On June 23, 1997, the district court sentenced Pitts to concurrent terms of 324 months imprisonment to be followed by a five-year period of supervised release and imposed a $200 special assessment.  United States v. Pitts, 973 F.Supp. 576, 584 (E.D.Va.1997).   In calculating the appropriate guideline range, the district court began with a base offense level of thirty-seven.   The court enhanced the offense level by two due to Pitts's abuse of trust, applied the grouping rules to increase the offense level by two more levels, reduced that total by three for acceptance of responsibility, and then departed upward by one level after finding that the abuse of trust enhancement did not fully reflect Pitts's abuse of trust.   The Court found the total offense level to be thirty-nine.

II.

 Pitts first contends that the district court erred when it determined that his counts of conviction for attempted espionage and conspiracy to commit espionage should not be grouped for sentencing purposes.   We review questions involving the legal interpretation of the Guidelines de novo.   United States v. Wessells, 936 F.2d 165, 168 (4th Cir.1991);  United States v. Toler, 901 F.2d 399, 401 (4th Cir.1990).   The district court's findings of facts, however, are reviewed for clear error.  United States v. Daughtrey, 874 F.2d 213, 217-18 (4th Cir.1989).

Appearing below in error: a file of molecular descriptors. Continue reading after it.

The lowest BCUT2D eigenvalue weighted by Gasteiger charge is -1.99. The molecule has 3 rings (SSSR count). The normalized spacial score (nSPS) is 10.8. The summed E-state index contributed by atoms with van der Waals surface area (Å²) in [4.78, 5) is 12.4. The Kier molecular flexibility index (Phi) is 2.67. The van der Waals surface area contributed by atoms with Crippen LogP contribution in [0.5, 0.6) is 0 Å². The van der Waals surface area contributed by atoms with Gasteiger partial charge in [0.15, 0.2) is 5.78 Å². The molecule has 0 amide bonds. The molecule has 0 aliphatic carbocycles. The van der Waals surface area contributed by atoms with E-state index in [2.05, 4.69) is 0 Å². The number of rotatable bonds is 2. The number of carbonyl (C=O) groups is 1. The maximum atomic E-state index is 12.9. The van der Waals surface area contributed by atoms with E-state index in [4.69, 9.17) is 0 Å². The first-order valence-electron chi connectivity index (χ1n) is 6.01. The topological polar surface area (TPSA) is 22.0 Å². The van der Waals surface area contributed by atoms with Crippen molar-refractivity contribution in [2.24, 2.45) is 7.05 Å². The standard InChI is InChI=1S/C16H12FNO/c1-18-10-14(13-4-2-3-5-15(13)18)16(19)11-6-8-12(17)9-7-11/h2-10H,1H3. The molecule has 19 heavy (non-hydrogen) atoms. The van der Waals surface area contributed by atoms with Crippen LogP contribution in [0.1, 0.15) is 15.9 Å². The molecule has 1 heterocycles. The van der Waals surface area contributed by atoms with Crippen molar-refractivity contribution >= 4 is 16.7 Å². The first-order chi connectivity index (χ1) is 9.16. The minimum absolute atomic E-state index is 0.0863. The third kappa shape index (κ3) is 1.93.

Section 3D1.2 of the Guidelines provides that “[a]ll counts involving substantially the same harm shall be grouped together into a single Group.”   U.S.S.G. § 3D1.2. Counts implicate substantially the same harm when they “involve the same victim and two or more acts or transactions connected by a common criminal objective or constituting part of a common scheme or plan.”   U.S.S.G. § 3D1.2(b).   Application Note 4 gives further instruction:

[C]ounts that are part of a single course of conduct with a single criminal objective and represent essentially one composite harm to the same victim are to be grouped together, even if they constitute legally distinct offenses occurring at different times.   This provision does not authorize the grouping of offenses that cannot be considered to represent essentially one composite harm (e.g., robbery of the same victim on different occasions involve multiple, separate instances of fear and risk of harm, not one composite harm).

When one count charges a conspiracy or solicitation and the other charges a substantive offense that was the sole object of the conspiracy or solicitation, the counts will be grouped together under subsection (b).

Id. at comment. (n.4).